When Moses is told to tell Aaron about the giving of this blessing, the text is clear. The priests will say the words, but the blessing is to come directly from God. This is why the Cohanim uttering the words do not have to be deeply righteous or saintly people necessarily – they are only the vessels through which the blessings come.  On ascending the bimah to give the blessing they become faceless, their heads covered by their tallit they neither look directly at the people nor do the people look directly at them. Their role overrides any personal history at this moment.

And yet – this is more than those of Aaronic descent being the conduit for a divine blessing. As Rav Soloveitchik understands the event, they are not only conveying the divine blessing but they are re-enacting hashra’at ha-Shechinah – literally creating an immediate and intimate encounter between God and the Jewish people.

By doing this with intentional love, it seems to me that the Cohanim are taking on something of the role or characteristic of the Divine.  Unconditional love, deliberate and intentional love, is a pre-requisite of the ceremony. Regardless of who is saying the words of blessing, regardless of the actions and choices of each of the individuals receiving those words of blessing, the bond is formed through loving acceptance of the other.

The word for love used in the blessing “ahavah” is first used in the narrative the Akedah, when God speaks to Abraham of his son Isaac “the one you love” before testing that love to the limit. Ahavah seems to be used biblically across a full spectrum of loving feelings – from parental love to sensual love to loving friendship to spiritual love.  All use the verbal root alef hey beit.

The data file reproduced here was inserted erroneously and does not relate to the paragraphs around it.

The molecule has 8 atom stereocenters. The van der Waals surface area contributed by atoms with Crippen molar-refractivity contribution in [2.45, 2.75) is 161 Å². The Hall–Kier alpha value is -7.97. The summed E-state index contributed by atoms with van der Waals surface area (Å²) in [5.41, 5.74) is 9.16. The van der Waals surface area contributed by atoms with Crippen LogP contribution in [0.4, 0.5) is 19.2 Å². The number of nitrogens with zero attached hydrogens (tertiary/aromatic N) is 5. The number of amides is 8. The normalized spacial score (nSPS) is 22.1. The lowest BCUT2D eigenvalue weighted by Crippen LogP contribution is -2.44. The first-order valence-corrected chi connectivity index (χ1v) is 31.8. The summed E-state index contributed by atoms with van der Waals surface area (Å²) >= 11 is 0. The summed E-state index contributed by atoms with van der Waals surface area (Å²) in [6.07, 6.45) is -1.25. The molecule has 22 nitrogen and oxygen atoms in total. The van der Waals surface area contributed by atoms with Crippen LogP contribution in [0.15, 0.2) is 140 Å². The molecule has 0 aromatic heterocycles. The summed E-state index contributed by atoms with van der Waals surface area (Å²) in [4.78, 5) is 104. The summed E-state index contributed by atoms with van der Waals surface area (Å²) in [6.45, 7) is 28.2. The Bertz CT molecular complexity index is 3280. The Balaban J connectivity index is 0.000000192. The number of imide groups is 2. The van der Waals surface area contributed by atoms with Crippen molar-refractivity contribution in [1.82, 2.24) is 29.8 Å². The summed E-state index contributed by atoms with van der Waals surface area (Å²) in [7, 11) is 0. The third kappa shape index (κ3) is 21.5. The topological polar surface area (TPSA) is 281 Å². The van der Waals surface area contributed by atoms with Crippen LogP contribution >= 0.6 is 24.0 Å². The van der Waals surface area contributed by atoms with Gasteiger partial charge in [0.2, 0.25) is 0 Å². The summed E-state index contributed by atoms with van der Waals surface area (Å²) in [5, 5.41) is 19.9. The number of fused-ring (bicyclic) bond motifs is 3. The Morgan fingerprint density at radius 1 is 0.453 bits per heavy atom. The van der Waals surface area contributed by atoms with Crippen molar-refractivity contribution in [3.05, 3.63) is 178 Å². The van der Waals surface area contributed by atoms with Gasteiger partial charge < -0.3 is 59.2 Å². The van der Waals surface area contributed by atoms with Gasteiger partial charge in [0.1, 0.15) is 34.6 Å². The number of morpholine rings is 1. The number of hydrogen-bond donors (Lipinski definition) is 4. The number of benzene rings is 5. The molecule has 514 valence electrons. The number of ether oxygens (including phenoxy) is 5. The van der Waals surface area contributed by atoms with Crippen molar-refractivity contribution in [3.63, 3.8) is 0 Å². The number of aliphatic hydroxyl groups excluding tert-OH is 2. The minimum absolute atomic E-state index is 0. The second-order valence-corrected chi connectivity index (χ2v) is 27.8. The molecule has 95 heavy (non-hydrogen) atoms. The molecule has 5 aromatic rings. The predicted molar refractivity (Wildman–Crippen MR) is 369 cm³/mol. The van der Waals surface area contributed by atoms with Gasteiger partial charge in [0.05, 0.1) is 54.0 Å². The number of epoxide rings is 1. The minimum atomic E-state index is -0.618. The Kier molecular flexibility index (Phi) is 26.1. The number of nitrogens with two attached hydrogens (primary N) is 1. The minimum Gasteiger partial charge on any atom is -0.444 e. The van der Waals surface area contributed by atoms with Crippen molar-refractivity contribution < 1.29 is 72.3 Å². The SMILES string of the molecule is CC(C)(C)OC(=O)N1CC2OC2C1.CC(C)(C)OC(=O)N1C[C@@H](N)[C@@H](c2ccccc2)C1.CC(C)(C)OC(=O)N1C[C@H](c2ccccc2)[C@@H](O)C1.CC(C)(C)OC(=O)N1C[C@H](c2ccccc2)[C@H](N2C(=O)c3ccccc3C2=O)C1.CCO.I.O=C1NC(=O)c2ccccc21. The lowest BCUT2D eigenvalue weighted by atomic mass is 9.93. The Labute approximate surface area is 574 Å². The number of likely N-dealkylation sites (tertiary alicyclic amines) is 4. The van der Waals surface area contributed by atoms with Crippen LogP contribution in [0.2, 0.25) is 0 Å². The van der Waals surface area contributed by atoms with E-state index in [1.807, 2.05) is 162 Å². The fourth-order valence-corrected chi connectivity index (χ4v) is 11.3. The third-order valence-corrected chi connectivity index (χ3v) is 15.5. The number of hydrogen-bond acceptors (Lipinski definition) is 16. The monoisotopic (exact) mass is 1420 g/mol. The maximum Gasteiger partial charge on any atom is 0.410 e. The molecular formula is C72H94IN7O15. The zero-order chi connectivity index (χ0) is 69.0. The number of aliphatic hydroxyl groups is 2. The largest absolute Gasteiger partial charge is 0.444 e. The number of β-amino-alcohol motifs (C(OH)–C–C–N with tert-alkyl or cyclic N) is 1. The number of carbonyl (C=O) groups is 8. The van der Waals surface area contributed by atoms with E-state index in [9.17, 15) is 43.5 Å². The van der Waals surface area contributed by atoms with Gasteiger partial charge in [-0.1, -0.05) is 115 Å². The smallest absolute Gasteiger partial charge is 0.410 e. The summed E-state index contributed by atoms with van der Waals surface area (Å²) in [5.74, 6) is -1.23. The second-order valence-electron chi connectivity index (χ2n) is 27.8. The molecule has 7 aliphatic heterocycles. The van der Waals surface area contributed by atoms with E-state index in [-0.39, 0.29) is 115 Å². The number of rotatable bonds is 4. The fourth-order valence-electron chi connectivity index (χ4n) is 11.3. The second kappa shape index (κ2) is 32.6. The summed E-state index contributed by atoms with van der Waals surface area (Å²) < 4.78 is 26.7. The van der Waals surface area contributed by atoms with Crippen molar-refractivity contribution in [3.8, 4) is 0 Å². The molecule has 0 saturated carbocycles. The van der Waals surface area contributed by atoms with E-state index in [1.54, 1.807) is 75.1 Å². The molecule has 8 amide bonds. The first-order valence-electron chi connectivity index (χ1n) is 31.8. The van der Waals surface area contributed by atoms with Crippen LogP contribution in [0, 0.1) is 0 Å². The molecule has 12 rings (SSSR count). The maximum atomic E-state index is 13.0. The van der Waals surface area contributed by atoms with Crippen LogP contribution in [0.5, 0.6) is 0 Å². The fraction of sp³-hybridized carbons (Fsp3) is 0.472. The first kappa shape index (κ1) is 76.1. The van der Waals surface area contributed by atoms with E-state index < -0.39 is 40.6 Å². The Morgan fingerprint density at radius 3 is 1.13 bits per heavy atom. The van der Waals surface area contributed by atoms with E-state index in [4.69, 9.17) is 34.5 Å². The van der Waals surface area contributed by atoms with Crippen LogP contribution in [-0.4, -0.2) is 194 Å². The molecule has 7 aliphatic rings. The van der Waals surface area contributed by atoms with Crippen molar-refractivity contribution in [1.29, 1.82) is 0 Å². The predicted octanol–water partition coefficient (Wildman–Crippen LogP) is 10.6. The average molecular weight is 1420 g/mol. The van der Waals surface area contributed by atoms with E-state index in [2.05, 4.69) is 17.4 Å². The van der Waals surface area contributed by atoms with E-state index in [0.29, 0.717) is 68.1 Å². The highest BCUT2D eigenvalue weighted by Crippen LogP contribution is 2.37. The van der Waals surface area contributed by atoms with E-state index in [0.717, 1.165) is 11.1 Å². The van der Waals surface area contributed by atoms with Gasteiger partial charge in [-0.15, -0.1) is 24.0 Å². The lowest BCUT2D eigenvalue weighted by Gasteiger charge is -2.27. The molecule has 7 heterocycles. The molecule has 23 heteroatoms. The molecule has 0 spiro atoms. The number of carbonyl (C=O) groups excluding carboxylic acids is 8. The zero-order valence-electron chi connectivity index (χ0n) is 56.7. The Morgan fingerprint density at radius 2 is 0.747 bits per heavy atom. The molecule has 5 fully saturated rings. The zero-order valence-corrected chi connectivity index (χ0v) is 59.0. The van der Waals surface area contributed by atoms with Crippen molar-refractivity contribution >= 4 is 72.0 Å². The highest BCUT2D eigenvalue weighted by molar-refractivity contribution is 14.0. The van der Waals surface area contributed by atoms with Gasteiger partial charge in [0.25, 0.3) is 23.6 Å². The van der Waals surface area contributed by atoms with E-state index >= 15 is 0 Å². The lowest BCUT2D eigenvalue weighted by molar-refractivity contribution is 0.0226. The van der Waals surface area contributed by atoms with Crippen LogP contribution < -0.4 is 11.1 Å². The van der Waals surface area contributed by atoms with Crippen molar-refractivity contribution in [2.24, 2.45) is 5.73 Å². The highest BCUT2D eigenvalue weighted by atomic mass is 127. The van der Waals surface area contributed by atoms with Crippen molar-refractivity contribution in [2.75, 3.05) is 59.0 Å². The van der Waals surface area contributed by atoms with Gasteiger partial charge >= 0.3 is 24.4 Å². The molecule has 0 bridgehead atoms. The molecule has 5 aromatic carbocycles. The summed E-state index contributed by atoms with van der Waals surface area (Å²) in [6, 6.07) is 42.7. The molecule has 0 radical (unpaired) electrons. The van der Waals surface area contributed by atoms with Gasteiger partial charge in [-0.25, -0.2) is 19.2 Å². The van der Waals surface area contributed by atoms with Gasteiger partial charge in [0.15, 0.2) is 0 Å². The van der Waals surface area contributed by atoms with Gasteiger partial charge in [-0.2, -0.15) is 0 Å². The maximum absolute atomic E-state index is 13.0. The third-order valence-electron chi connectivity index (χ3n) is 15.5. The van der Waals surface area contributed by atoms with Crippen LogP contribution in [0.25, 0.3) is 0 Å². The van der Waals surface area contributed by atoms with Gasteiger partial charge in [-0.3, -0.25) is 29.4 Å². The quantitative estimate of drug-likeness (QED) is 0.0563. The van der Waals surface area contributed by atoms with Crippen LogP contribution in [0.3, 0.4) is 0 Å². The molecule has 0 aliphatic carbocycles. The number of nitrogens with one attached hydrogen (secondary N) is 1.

The mystical tradition notes that the numerical value of ahavah (love) and echad (one) are the same – 13, and that the verse that precedes the command us to love God ends with the word “Echad” – describing the unity of God – a verse best known as the first line of the shema.

From this comes the idea that perceiving unity is the ultimate objective of love, and that love both brings the understanding that not only God is One, but creation too is connected and makes up one whole – even while we tend to note diversity and difference more frequently than we note unity and similarity.

So why are we commanded to love God? Because loving God – who is unified and whole – should cause us to love Creation – which is unified and whole. Loving God means we have to love people – all people, regardless of whether we might find them appealing or appalling, regardless of whether they are “of us” or are different from us.

The Talmud (Yoma 9b)  tells us that the destruction of Jerusalem and the Exile of the Jewish people from the Land of Israel was a direct result of sinat chinam –  causeless hatred.  Rav Abraham Isaac Kook famously wrote that to rebuild Israel we would have to cultivate ahavat chinam – causeless love.